Divorce can be devastating - not just emotionally but also financially and in other ways. It can feel like your whole life is ending. You might lose friends, you might face significant changes in your career or housing situation, and you might grieve the loss of what you thought would be your last relationship. On top of all that, you'll certainly be dealing with some big financial changes, including how much you have available and an increase in your expenses.
Your taxes can also change. You might end up in a different tax bracket, and you might not have the same deductions to claim. You might also face some complicated situations if you owed taxes while you were married but those debts weren't paid off by the time your divorce is final. It's important that you talk with an Arizona tax lawyer in addition to a divorce attorney so that you understand your rights and obligations.
Here's a quick overview of how your divorce might affect your tax situation or your back tax liabilities:
When you announce your intention to divorce - or your spouse does - your spouse may seem to turn into a different person. Your spouse may become downright hateful and spiteful, seemingly in complete opposition to you. You may not even know all the ways in which your spouse starts acting against you, such as hiding money, moving assets, or making underhanded moves to cheat you out of certain marital property. Your spouse may go so far as to break the law when trying to protect his or her own slice of the pie when it comes to your marital assets.
If your spouse fails to disclose income and doesn't pay taxes on such income, you could still end up being liable for those taxes. A good tax attorney can help you understand your liability and potentially help you get innocent spouse relief. Qualifying for innocent spouse relief requires that you meet specific criteria, and specific proof is required, so it's important that you have an experienced tax lawyer to help you get it.
Back Tax Liability
The IRS can audit your previous tax returns at any time as long as the statute of limitations is open. It may be years after your divorce, and you may get a notice saying that you are being audited. If the IRS finds that you actually owe money on an old return, you will still be on the hook for that amount with your former spouse. Those debts don't evaporate with the marriage as you have joint liability with a joint filed return.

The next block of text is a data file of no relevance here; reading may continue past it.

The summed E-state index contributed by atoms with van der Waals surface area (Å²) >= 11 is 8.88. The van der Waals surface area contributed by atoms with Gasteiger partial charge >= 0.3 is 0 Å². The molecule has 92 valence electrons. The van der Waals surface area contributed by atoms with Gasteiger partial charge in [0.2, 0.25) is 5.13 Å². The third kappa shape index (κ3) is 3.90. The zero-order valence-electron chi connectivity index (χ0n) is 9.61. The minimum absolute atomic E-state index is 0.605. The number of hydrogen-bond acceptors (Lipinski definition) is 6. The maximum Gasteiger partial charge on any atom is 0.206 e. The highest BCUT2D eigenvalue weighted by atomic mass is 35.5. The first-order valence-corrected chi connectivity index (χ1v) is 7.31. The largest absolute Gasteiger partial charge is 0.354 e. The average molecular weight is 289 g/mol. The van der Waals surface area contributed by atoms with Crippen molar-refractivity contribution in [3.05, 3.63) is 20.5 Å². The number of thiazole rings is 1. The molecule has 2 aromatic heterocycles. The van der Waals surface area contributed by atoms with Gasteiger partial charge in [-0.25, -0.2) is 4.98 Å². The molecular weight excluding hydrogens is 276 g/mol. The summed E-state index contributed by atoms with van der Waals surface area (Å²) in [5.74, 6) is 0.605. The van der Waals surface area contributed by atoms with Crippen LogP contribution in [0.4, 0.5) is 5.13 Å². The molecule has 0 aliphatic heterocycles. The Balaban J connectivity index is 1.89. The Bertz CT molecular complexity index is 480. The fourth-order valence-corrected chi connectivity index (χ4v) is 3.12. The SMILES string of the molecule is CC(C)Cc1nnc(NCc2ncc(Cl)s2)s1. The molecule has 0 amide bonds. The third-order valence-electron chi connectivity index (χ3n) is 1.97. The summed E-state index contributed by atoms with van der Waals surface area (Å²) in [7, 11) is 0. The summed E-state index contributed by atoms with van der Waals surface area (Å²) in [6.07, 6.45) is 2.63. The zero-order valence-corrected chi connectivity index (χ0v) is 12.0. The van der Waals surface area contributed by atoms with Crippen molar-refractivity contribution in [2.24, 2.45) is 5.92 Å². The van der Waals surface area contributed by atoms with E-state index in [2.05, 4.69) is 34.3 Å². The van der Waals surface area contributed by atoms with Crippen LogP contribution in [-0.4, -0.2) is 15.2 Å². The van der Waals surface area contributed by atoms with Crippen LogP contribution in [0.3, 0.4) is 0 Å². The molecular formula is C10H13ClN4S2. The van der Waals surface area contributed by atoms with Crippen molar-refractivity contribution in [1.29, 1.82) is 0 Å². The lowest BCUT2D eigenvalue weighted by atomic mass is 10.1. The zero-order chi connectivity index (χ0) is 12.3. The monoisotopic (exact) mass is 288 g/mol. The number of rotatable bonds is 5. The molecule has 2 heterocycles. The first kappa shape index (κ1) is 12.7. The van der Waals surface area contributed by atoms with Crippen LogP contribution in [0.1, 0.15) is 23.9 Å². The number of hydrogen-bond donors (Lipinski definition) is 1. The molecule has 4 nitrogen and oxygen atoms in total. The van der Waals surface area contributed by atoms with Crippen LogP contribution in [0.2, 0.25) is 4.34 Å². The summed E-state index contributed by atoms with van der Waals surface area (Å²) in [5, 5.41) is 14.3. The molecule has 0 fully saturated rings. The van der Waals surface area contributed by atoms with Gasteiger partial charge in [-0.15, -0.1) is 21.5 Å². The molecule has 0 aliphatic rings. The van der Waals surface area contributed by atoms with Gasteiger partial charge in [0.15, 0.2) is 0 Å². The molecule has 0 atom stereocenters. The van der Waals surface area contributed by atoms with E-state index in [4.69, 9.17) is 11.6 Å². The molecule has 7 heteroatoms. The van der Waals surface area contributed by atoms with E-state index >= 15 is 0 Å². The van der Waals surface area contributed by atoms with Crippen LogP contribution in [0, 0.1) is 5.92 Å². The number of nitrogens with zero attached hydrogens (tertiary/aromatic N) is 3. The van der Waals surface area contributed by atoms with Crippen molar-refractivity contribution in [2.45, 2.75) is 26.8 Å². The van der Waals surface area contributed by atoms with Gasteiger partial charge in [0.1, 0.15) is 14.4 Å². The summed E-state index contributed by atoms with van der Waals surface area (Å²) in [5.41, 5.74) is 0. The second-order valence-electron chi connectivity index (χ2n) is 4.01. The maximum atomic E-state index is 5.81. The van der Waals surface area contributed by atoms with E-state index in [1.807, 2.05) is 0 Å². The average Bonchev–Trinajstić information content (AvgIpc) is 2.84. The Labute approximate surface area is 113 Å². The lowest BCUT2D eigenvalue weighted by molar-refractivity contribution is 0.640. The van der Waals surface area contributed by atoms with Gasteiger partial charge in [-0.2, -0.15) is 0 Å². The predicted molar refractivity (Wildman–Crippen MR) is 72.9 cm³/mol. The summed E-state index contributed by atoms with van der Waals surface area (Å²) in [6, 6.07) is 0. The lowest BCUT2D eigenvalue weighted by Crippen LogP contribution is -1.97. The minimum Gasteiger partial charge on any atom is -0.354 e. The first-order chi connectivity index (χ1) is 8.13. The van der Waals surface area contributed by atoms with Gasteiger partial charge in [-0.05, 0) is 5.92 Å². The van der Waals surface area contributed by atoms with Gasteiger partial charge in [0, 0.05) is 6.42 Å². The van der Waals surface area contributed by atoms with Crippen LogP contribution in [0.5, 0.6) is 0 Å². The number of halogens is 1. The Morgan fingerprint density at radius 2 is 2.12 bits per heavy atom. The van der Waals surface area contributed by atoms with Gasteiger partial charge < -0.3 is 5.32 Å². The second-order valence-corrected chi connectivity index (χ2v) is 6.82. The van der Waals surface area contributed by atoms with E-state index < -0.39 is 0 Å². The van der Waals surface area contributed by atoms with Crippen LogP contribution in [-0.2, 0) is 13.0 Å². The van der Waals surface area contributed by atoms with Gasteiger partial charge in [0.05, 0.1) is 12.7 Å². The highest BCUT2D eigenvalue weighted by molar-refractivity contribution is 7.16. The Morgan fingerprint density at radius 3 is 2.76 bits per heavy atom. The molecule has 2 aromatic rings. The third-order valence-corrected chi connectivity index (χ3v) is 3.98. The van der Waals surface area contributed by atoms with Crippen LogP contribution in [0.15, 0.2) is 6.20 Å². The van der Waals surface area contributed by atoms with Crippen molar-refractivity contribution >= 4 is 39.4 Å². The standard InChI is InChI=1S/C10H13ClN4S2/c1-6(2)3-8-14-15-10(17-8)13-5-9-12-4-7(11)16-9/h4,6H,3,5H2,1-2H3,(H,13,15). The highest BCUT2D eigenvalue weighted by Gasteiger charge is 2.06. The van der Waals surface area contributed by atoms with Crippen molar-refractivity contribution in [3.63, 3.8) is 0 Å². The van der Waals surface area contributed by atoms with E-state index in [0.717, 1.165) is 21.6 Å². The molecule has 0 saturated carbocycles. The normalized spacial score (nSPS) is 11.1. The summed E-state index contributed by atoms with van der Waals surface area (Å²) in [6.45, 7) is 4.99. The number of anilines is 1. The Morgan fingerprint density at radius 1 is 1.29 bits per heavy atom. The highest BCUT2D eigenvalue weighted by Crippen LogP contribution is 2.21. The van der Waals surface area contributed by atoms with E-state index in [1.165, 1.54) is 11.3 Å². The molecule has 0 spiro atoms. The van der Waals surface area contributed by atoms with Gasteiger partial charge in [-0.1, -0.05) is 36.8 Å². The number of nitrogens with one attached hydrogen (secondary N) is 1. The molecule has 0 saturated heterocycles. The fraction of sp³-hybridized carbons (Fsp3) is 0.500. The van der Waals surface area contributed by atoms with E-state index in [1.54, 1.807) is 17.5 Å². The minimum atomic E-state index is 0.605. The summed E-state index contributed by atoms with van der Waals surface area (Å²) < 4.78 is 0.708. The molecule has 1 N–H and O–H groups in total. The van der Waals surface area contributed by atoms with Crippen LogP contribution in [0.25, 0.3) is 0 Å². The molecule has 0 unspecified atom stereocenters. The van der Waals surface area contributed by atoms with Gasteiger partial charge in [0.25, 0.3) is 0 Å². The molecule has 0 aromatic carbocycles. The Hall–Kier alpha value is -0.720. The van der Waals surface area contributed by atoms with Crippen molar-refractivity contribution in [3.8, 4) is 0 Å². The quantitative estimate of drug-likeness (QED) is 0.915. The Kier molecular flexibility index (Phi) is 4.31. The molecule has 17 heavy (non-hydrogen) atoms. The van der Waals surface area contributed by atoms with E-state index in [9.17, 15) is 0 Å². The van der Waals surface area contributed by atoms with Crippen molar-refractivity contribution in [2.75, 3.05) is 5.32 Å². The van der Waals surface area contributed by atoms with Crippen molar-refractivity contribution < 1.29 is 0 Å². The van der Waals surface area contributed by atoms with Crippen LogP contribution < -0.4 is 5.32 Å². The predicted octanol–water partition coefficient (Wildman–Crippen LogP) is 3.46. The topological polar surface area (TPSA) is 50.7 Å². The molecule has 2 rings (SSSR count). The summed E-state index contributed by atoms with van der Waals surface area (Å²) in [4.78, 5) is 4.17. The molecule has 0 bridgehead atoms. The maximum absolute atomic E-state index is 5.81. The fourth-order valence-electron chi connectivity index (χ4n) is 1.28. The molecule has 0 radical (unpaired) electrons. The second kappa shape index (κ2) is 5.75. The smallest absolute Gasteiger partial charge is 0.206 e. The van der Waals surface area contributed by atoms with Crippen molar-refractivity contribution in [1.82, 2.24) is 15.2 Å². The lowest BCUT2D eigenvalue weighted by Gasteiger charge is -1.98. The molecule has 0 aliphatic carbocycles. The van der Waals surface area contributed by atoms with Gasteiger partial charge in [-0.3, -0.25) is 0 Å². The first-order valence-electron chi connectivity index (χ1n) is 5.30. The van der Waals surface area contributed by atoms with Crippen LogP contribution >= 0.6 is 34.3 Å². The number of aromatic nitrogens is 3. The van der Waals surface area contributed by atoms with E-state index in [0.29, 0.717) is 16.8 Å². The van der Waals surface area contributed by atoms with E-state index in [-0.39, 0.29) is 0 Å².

A tax attorney in Arizona can represent you during the audit to help find additional deductions or tax savings. If your spouse did something to cause the debt without your knowledge, you may be able to get innocent spouse relief. Your tax lawyer can help you understand your options.
If you are paying alimony on a divorce finalized before the end of 2018, you can deduct that as an expense from your income. If you are receiving alimony from a divorce finalized before the end of the year, you will have to report that money as income and pay taxes on it. But that will all soon change. Changes in the Tax Cuts and Jobs Act will eliminate those requirements, meaning that paying the alimony will not be deductible and receiving the alimony will not be taxable.
Again, it's important to always talk with a tax attorney who understands up-to-the-minute changes and how they will affect your situation personally.
Changes to Tax Filing and Processing
If you are changing your name after your divorce, the processing of your tax return may also be slightly delayed. The name has to match what's on your Social Security card, so make sure you apply for a new number and card as soon as possible if you know you will be changing your name.
There are many other ways that your divorce may affect your tax liability, so you need to talk with an AZ tax attorney to make sure you are meeting your obligations and are aware of your rights.